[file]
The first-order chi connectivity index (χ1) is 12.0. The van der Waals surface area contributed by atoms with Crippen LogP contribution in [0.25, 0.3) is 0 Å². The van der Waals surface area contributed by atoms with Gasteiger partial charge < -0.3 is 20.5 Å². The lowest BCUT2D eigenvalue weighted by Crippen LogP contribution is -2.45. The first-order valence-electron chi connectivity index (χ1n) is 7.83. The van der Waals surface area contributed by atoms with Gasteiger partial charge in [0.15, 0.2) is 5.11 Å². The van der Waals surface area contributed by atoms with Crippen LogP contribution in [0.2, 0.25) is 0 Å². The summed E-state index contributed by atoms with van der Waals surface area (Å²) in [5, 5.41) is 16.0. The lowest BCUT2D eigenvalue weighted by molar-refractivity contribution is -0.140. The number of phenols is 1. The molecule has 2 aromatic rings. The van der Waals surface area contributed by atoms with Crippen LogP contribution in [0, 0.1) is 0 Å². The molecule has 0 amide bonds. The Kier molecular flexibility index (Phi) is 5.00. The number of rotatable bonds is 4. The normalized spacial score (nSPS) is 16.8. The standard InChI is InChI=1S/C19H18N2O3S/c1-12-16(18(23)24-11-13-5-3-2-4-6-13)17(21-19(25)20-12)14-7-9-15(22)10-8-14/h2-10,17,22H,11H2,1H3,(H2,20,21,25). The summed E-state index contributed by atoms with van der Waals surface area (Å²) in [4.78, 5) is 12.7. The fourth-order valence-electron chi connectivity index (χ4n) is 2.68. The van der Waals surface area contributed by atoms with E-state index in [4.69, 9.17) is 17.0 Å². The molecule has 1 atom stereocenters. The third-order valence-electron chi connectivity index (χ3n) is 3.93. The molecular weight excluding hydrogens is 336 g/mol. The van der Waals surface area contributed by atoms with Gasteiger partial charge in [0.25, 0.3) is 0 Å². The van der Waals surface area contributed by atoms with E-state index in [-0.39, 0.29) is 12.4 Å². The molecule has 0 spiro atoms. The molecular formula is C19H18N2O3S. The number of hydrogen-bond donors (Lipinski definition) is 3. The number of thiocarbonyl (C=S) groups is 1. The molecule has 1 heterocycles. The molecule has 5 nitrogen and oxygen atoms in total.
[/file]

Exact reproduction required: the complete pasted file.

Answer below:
The first-order chi connectivity index (χ1) is 12.0. The van der Waals surface area contributed by atoms with Crippen LogP contribution in [0.25, 0.3) is 0 Å². The van der Waals surface area contributed by atoms with Gasteiger partial charge < -0.3 is 20.5 Å². The lowest BCUT2D eigenvalue weighted by Crippen LogP contribution is -2.45. The first-order valence-electron chi connectivity index (χ1n) is 7.83. The van der Waals surface area contributed by atoms with Gasteiger partial charge in [0.15, 0.2) is 5.11 Å². The van der Waals surface area contributed by atoms with Crippen LogP contribution in [0.2, 0.25) is 0 Å². The summed E-state index contributed by atoms with van der Waals surface area (Å²) in [5, 5.41) is 16.0. The lowest BCUT2D eigenvalue weighted by molar-refractivity contribution is -0.140. The number of phenols is 1. The molecule has 2 aromatic rings. The van der Waals surface area contributed by atoms with Crippen LogP contribution in [0, 0.1) is 0 Å². The molecule has 0 amide bonds. The Kier molecular flexibility index (Phi) is 5.00. The number of rotatable bonds is 4. The normalized spacial score (nSPS) is 16.8. The standard InChI is InChI=1S/C19H18N2O3S/c1-12-16(18(23)24-11-13-5-3-2-4-6-13)17(21-19(25)20-12)14-7-9-15(22)10-8-14/h2-10,17,22H,11H2,1H3,(H2,20,21,25). The summed E-state index contributed by atoms with van der Waals surface area (Å²) in [4.78, 5) is 12.7. The fourth-order valence-electron chi connectivity index (χ4n) is 2.68. The van der Waals surface area contributed by atoms with E-state index in [4.69, 9.17) is 17.0 Å². The molecule has 1 atom stereocenters. The third-order valence-electron chi connectivity index (χ3n) is 3.93. The molecular weight excluding hydrogens is 336 g/mol. The van der Waals surface area contributed by atoms with Gasteiger partial charge in [0.25, 0.3) is 0 Å². The van der Waals surface area contributed by atoms with E-state index in [-0.39, 0.29) is 12.4 Å². The molecule has 0 spiro atoms. The molecular formula is C19H18N2O3S. The number of hydrogen-bond donors (Lipinski definition) is 3. The number of thiocarbonyl (C=S) groups is 1. The molecule has 1 heterocycles. The molecule has 5 nitrogen and oxygen atoms in total.